By: Hans Themistode
Josh Taylor looked long and hard at the credentials of Jack Catterall before the two squared off in the ring. While he respected his man wholeheartedly, Taylor simply couldn’t see a pathway to victory for him.
A fired-up Taylor took his time as he made his way through the SSE Hydro in the United Kingdom this past weekend for their showdown. Not only did Taylor believe that he would defend his undisputed 140-pound throne with relative ease, but he was convinced that Catterall would receive a beating like no other.
Still, despite his hubris, Catterall out-boxed Taylor in the first half of their contest and punctuated what appeared to be an upset victory by dropping his man in the eighth round.
Although Catterall, and most of the boxing world, believing he did enough on the night, Taylor eked out a split decision. With all four world titles at 140 pounds still wrapped around Taylor’s waist, the tricky southpaw points to his age as the main culprit behind his lackluster showing.
“That was far from my best performance,” said Taylor to Behind The Gloves following his controversial victory. “That a 60% performance from myself. I just didn’t feel strong. My legs weren’t really underneath me. There’s no excuse, I did the weight good. I have a great nutritionist onboard. The last two times I’ve made the weight were real comfortable. But recovering, getting down to 140 was hard. I’m 31-years-old now.”
In order to negate the weight cutting process, Taylor has officially decided to leave behind the only weight class he’s ever known and compete as a full-fledged welterweight.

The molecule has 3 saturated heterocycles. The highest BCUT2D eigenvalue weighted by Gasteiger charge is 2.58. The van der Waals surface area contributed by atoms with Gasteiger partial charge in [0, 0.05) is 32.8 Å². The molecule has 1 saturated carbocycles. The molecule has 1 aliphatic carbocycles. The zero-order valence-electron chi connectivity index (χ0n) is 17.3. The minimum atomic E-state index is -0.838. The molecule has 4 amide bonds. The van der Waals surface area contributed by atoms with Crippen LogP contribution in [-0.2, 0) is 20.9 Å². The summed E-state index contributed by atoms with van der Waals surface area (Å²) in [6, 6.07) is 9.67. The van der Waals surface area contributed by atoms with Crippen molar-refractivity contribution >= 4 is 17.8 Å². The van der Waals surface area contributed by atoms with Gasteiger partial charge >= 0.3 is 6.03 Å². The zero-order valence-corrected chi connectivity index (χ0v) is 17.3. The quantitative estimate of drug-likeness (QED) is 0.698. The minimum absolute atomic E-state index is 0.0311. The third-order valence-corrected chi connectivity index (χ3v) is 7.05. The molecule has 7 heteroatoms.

Shortly before Taylor’s decision, the WBO sanctioning body opted to elevate him to super champion status. Meaning, once Taylor makes the move seven pounds north, he’ll become the mandatory challenger to current WBO welterweight champion, Terence Crawford.
Throughout most of the Omaha, Nebraska native’s career, he’s been universally praised as one of the sports brightest stars. With Crawford handing Shawn Porter the first stoppage defeat of his career in his most recent trip to the ring, the now 34-year-old has openly welcomed a showdown against Taylor.
News of his seemingly impending matchup against Crawford is music to the ears of the undisputed 140-pound titlist. Although he would love the opportunity to share the ring with the pound-for-pound star, Taylor admits that after his most recent performance, Crawford will be anxious to face him.
“That’s great,” said Taylor when told he would become Crawford’s mandatory once he moves up. “Off the back of that performance, I’m pretty sure he’s thinking that it’s easy work. So would I be thinking that if I was watching myself.”
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